Sign in to follow this  
Followers 0
garethevans1986

SSD and Drive Encryption

20 posts in this topic

All,

 

My current laptop I use for work holds clients data on so I've got the drive encrypted using TrueCrypt. I'm looking to swap the HDD with an SSD to see if this will improve performance but still want to encrypt the disk - so I was wondering whether anybody else has done the same and had problems before?

 

The SSD I've purchased is http://www.ebuyer.com/474680-sandisk-256gb-ultra-plus-ssd-sdssdhp-256g-g25

 

If I can't use it in the laptop then it'll go in my workstation in the office instead :)

 

Thanks

GE

Share this post


Link to post
Share on other sites

It can be done. Depending on the processor in the computer, it should keep up comfortably, but if you have something really slow you might see a bottleneck.

 

SSDs are no different to an OS than a HDD. You have nothing to worry about here :)

Share this post


Link to post
Share on other sites

but you might not want to change the encryption key too often,

as it would means more massive re-writing to the SSD,

and that could easily depletes the SSD's over-provisioning

especially if theres much data that need to re-encrypted.

Share this post


Link to post
Share on other sites

but you might not want to change the encryption key too often,

as it would means more massive re-writing to the SSD,

and that could easily depletes the SSD's over-provisioning

especially if theres much data that need to re-encrypted.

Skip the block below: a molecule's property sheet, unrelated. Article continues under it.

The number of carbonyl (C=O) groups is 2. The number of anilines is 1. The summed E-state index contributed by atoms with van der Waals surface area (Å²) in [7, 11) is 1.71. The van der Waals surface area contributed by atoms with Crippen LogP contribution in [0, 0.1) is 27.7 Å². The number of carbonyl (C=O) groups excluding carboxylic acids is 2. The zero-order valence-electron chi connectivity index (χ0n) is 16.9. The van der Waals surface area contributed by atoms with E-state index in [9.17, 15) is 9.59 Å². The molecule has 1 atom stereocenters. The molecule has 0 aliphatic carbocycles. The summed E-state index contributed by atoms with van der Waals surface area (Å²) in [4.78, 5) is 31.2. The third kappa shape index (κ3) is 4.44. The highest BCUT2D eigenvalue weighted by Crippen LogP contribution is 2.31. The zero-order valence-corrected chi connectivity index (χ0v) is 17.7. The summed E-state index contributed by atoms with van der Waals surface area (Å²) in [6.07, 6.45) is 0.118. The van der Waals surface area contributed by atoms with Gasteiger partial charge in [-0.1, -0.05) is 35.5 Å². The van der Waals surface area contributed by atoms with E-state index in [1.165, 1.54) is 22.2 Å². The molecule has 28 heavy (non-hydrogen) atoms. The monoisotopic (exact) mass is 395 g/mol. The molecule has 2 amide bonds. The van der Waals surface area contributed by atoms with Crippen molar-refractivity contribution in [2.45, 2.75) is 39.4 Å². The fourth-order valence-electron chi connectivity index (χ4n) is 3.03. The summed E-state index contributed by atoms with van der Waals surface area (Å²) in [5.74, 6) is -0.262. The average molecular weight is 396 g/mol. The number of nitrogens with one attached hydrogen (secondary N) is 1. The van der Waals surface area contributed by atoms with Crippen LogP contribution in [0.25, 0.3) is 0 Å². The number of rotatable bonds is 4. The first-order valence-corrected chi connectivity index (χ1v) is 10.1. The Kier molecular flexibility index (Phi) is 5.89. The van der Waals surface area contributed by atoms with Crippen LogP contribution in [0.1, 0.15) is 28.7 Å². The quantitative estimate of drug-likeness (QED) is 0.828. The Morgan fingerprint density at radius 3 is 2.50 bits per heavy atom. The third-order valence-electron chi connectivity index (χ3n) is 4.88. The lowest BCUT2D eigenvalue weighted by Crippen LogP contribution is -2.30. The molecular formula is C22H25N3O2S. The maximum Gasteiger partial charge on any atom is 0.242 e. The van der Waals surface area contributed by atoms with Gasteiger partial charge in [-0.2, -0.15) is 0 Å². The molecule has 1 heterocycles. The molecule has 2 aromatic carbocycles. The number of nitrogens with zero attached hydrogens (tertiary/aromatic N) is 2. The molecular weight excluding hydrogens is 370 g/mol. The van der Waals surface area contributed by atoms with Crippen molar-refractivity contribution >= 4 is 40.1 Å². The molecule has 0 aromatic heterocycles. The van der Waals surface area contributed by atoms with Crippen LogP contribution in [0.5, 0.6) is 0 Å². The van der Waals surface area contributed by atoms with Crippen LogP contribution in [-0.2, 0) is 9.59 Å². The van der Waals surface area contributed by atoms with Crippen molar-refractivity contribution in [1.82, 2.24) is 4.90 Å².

This is my main concern at the moment, too much writing to disk will kill the drive quicker....especially if the rest of the unused space on the drive is filled too.

 

Thanks

GE

Share this post


Link to post
Share on other sites

This is my main concern at the moment, too much writing to disk will kill the drive quicker....especially if the rest of the unused space on the drive is filled too.

 

Thanks

GE

Yeah, but that's part of a disks life cycle. Honestly, completely writing the disk for a full drive encryption, then changing the key will, at most, take 3 write cycles.

 

That's not enough to worry the disk. Also, the disk is designed to deal with that, so it won't actually write all over the disk.

 

Don't worry about the number of writes, it won't effect you unless you are repeatedly writing all over it. Just do it and keep an eye on the smart read outs if you are concerned.

 

I've abused the hell out of a Vertex 2 for years, no issues at all. Doing it to a Vertex 4 now, same answer :)

1 person likes this

Share this post


Link to post
Share on other sites

What articuno1au said (Y)

 

Unless you write 10GB of data more than a few times a day, every day of a year, don't worry about the life-cycle of the SSD.

Share this post


Link to post
Share on other sites

i use encryption on my work laptop that has an SSD. i see no performance degradation. works just fine.

Share this post


Link to post
Share on other sites

Until two months ago, I used Truecrypt to encrypt both my laptop and work PCs (with SSDs) (this was probably for a period of 2 years in total). The only issues I had were as follows:

  1. It can take time to start from hibernation because it has to decrypt the stored hibernation files. This is MUCH slower than just booting up from shutdown (possibly 3-5 minutes). Keep in mind laptop had no hardware AES instruction support, and that might make a difference.
  2. Windows won't be able to do an update with an encrypted boot drive. I had to reverse the decryption to upgrade from Windows 8 to 8.1. Which brings me to number 3...